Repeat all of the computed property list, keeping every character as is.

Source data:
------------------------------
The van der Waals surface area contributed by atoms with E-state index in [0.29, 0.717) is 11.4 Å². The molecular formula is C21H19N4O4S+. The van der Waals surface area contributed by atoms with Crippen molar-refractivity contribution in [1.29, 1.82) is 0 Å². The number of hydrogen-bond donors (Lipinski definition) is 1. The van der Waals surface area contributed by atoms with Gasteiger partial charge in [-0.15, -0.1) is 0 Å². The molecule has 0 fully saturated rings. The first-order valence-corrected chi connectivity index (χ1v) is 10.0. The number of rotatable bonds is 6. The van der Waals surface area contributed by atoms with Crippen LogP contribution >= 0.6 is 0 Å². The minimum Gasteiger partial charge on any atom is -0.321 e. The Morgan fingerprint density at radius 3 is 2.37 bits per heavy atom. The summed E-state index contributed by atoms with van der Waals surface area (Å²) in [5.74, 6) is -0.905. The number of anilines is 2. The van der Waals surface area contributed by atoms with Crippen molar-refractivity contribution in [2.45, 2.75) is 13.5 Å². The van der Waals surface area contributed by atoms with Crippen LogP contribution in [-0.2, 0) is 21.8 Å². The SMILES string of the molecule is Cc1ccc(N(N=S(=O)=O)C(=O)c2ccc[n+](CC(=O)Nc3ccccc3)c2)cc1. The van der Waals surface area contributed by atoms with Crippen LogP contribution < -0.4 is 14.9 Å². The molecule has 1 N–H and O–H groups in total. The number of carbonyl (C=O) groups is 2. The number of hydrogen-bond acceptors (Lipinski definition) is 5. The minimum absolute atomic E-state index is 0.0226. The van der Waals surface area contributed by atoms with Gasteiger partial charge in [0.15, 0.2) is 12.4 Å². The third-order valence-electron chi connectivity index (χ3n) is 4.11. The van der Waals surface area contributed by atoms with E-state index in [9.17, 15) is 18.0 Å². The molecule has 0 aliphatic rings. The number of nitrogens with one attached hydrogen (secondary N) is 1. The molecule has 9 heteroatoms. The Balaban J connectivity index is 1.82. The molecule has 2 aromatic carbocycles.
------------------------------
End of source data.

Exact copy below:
The van der Waals surface area contributed by atoms with E-state index in [0.29, 0.717) is 11.4 Å². The molecular formula is C21H19N4O4S+. The van der Waals surface area contributed by atoms with Crippen molar-refractivity contribution in [1.29, 1.82) is 0 Å². The number of hydrogen-bond donors (Lipinski definition) is 1. The van der Waals surface area contributed by atoms with Gasteiger partial charge in [-0.15, -0.1) is 0 Å². The molecule has 0 fully saturated rings. The first-order valence-corrected chi connectivity index (χ1v) is 10.0. The number of rotatable bonds is 6. The van der Waals surface area contributed by atoms with Crippen LogP contribution >= 0.6 is 0 Å². The minimum Gasteiger partial charge on any atom is -0.321 e. The Morgan fingerprint density at radius 3 is 2.37 bits per heavy atom. The summed E-state index contributed by atoms with van der Waals surface area (Å²) in [5.74, 6) is -0.905. The number of anilines is 2. The van der Waals surface area contributed by atoms with Crippen molar-refractivity contribution in [2.45, 2.75) is 13.5 Å². The van der Waals surface area contributed by atoms with Crippen LogP contribution in [-0.2, 0) is 21.8 Å². The SMILES string of the molecule is Cc1ccc(N(N=S(=O)=O)C(=O)c2ccc[n+](CC(=O)Nc3ccccc3)c2)cc1. The van der Waals surface area contributed by atoms with Crippen LogP contribution < -0.4 is 14.9 Å². The molecule has 1 N–H and O–H groups in total. The number of carbonyl (C=O) groups is 2. The number of hydrogen-bond acceptors (Lipinski definition) is 5. The minimum absolute atomic E-state index is 0.0226. The van der Waals surface area contributed by atoms with Gasteiger partial charge in [0.15, 0.2) is 12.4 Å². The third-order valence-electron chi connectivity index (χ3n) is 4.11. The van der Waals surface area contributed by atoms with E-state index in [9.17, 15) is 18.0 Å². The molecule has 0 aliphatic rings. The number of nitrogens with one attached hydrogen (secondary N) is 1. The molecule has 9 heteroatoms. The Balaban J connectivity index is 1.82. The molecule has 2 aromatic carbocycles.